An exciting new European initiative is set to capture the imaginations of NHS providers of highly specialised services, promising a wealth of benefits for NHS services, patients and professionals. NHS European Office director Elisabetta Zanon explains how and why.
Earlier this month, a group of senior NHS clinicians travelled to Lisbon to participate in a European conference where the establishment of European reference networks (ERNs) on rare and complex conditions was discussed.
The intention with this initiative is to link up leading specialised providers from across Europe so they can pool knowledge and expertise in clinical areas where expertise is rare, and where collaboration at EU level can bring significant added value.
These networks originate from the EU directive on patients’ rights in cross-border healthcare. Among other things, the directive requires the European Commission to assist with the development of ERNs, based on the voluntary participation of providers of highly specialised services. The idea is to support some of the best specialists from across Europe to join efforts to tackle rare and complex medical conditions that require a concentration of knowledge and resources.
Participating clinicians will be encouraged to collaborate on a wide range of activities, from improving clinical guidelines and patient pathways, to sharing medical information on clinical cases and agreeing on treatment options, to conducting clinical research and improving medical education and training.
The expectation is that this cooperation will lead to more evidence-based treatments and increase the speed and scale at which innovation in medical science and health technologies is incorporated into healthcare provision.
While collaboration is already a common feature in the international medical world, what is new with ERNs is that this collaboration will be put on a more formal footing and structured around a defined programme of activities. Importantly, participants will benefit from a joint IT platform, to be made available by the European Commission, which will support the secure and confidential exchange of patient information. It will also facilitate communication and networking activities more generally.
Another important innovation is that these networks will work as an accreditation system, with participating healthcare providers being awarded a protected logo which certifies them as centres of clinical excellence in a particular clinical domain. To achieve this status, providers will have to document their competence, experience and level of activity, as well as demonstrate evidence of good clinical care and outcomes in their application.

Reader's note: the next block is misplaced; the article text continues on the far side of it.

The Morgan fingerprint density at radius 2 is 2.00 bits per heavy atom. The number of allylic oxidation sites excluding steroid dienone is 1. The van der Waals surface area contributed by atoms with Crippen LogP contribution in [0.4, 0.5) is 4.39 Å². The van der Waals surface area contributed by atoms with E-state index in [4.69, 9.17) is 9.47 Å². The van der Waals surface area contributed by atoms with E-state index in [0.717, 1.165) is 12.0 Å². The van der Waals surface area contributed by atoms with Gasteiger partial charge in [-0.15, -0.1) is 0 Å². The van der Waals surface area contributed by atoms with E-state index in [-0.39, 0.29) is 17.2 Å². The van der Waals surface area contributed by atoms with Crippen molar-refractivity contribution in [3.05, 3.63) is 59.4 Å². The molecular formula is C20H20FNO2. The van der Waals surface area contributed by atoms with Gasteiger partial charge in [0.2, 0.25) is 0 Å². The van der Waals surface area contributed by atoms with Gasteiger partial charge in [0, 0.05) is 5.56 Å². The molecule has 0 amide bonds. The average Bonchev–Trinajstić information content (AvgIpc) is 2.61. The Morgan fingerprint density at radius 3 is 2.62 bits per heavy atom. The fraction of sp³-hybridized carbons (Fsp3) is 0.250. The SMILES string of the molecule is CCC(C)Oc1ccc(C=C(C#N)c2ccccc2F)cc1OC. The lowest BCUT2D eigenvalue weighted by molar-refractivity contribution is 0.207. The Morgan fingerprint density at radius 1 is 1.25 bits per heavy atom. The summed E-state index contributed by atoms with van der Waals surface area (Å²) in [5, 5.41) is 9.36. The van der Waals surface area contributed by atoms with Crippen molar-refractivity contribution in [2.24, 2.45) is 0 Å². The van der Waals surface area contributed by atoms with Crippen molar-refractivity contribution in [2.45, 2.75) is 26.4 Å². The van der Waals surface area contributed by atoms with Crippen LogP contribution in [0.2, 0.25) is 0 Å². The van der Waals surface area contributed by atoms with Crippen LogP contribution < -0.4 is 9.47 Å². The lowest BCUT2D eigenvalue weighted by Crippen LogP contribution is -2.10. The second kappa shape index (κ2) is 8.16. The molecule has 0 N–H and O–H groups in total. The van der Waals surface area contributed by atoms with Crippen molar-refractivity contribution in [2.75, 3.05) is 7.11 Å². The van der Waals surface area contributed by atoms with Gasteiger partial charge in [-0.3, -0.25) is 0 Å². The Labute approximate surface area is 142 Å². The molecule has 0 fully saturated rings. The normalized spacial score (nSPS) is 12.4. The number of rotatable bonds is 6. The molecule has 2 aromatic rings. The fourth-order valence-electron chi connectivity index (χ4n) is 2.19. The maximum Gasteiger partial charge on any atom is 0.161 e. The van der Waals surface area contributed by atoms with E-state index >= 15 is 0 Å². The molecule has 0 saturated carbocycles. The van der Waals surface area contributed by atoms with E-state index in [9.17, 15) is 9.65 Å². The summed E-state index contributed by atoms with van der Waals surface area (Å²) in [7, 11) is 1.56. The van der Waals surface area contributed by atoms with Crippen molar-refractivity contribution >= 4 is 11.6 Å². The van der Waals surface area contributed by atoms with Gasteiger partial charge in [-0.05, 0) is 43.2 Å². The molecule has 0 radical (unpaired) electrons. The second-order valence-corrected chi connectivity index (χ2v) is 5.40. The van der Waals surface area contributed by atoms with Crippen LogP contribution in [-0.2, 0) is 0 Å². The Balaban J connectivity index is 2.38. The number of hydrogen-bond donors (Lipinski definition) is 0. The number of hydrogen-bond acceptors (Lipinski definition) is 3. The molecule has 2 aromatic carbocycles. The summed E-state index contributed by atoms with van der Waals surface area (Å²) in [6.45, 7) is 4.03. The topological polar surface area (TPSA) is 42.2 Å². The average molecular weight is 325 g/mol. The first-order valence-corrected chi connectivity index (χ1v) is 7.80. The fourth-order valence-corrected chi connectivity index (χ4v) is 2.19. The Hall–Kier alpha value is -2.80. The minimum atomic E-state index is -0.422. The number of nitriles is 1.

These networks will therefore be of interest to leading NHS providers of highly specialised services wishing to develop or consolidate peer links with centres of excellence in other parts of Europe, to advance patient care while at the same time furthering their international profile.
With the NHS being an international leader in research and treatment for rare and complex diseases, there has been significant interest in the opportunities emerging from this initiative recently. This has resulted in my participation in an increasing number of meetings with clinicians and patient organisations to discuss this agenda and the role the NHS could play.
Importantly, during these discussions consideration has been given to possible synergies between NHS involvement in ERNs and our domestic personalised medicine agenda – in particular the UK’s 100,000 Genomes Project.
This initiative is already moving the NHS to a new model of diagnosis and treatment based on an understanding of underlying genetic causes and drivers of disease. It could benefit from closer collaborations between NHS genomic centres and state-of-the-art providers of rare disease services in other parts of Europe.
Patient groups have been very active in promoting the development of ERNs and have been closely associated with discussions on their functioning. This is not surprising, as patients will obviously be the beneficiaries of the improved and more evidence-based treatments the networks will bring.
Furthermore, in smaller European countries where there is limited or no expertise for the diagnosis and treatment of rare or very complex conditions, patients will also benefit from the transparency the initiative will bring on where to find excellence in highly specialised clinical domains abroad. This in turn will help clinicians in these countries when referring patients for cross-border healthcare, as they will know how and where to find the best clinical expertise.
As this is a new form of collaboration, there are still a number of challenges to be addressed, such as how to ensure that confidential patient information can be shared safely within the network, or how to put in place an adequate remuneration mechanism for new types of clinical services which may be provided to cross-border patients.
I have no doubt, however, that these issues can and will be resolved as we move closer to the establishment of these networks and that leading NHS providers will rise to the challenge of this new exciting initiative.
Elisabetta Zanon is director of the NHS European Office, part of the NHS Confederation. Follow the organisation on Twitter @NHSConfed_EU
Find out more about European reference networks
For more information on European reference networks, see the NHS European Office's briefing for NHS organisations or head to the dedicated web pages.
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